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|Case Number:||Criminal Appeal E012 of 2021|
|Parties:||Republic v Fredrick Nyagenya|
|Date Delivered:||18 Nov 2021|
|Court:||High Court at Busia|
|Judge(s):||Joseph Raphael Karanja|
|Citation:||Republic v Fredrick Nyagenya  eKLR|
|Disclaimer:||The information contained in the above segment is not part of the judicial opinion delivered by the Court. The metadata has been prepared by Kenya Law as a guide in understanding the subject of the judicial opinion. Kenya Law makes no warranties as to the comprehensiveness or accuracy of the information|
REPUBLIC OF KENYA
IN THE HIGH COURT OF KENYA AT BUSIA
CRIMINAL APPEAL NO.E012 OF 2021
FREDRICK NYAGENYA .................RESPONDENT
J U D G M E N T
 This appeal was presented by the Republic of Kenya through the office of the Director of Public Prosecutions and arose from the decision of the Senior Principle Magistrate in Busia CM. CR. Case No.1206 of 2021, in which the respondent Fredrick Nyangenya, was charged under the Crops Act which three counts viz:-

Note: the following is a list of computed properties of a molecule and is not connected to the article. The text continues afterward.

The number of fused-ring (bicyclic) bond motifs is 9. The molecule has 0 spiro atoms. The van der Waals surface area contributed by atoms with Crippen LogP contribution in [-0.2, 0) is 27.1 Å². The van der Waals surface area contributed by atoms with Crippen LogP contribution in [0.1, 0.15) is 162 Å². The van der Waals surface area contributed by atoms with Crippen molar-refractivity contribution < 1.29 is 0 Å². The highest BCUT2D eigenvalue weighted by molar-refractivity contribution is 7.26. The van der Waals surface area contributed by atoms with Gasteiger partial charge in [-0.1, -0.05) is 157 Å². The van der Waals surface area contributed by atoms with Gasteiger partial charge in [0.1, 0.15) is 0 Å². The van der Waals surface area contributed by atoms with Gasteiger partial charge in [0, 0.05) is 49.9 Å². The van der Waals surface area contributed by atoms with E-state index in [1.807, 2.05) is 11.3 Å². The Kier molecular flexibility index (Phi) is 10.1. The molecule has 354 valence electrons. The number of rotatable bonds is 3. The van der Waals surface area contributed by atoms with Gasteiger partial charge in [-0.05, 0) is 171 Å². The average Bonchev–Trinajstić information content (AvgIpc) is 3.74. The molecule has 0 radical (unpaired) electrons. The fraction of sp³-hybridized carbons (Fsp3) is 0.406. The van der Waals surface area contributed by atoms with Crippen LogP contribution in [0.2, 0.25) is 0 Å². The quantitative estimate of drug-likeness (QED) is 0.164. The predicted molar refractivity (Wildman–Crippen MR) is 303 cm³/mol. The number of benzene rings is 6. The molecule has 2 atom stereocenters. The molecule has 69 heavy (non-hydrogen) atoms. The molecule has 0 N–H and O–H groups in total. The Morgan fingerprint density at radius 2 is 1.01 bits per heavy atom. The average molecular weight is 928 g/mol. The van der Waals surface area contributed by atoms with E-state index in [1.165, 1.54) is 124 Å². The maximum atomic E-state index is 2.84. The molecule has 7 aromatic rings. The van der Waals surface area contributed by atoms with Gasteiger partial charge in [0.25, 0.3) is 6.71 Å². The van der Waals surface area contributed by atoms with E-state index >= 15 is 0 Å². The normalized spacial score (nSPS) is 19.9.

COUNT 1 - Failure to register as a dealer with the Agriculture and Food Authority, contrary to s.16 (1) as read with s.16 (4) of the Crops Act, in that on the 11th April 2021 at around 10.00hrs along Amongura – Amasse murrum road, Teso South Busia County, the respondent was found with agriculture/food product namely dry maize to wit 120 bags using m/v Reg No.KCT 273T Isuzu FRR having not registered as a dealer with the Agriculture & Food Authority.
COUNT II - Transporting a scheduled crop from a non-registered dealer, contrary to s.11 (b) (ii) as read with s.19 (3) of the Crops Act, in that on the 11th April 2021 at around 1800 hrs along Amongura – Amaase murrum road Teso South Busia County the respondent was fund with agriculture/food product namely dry maize to wit 120 bags using m/v Reg No.KCT 273 Isuzu FRR from a non-registered dealer.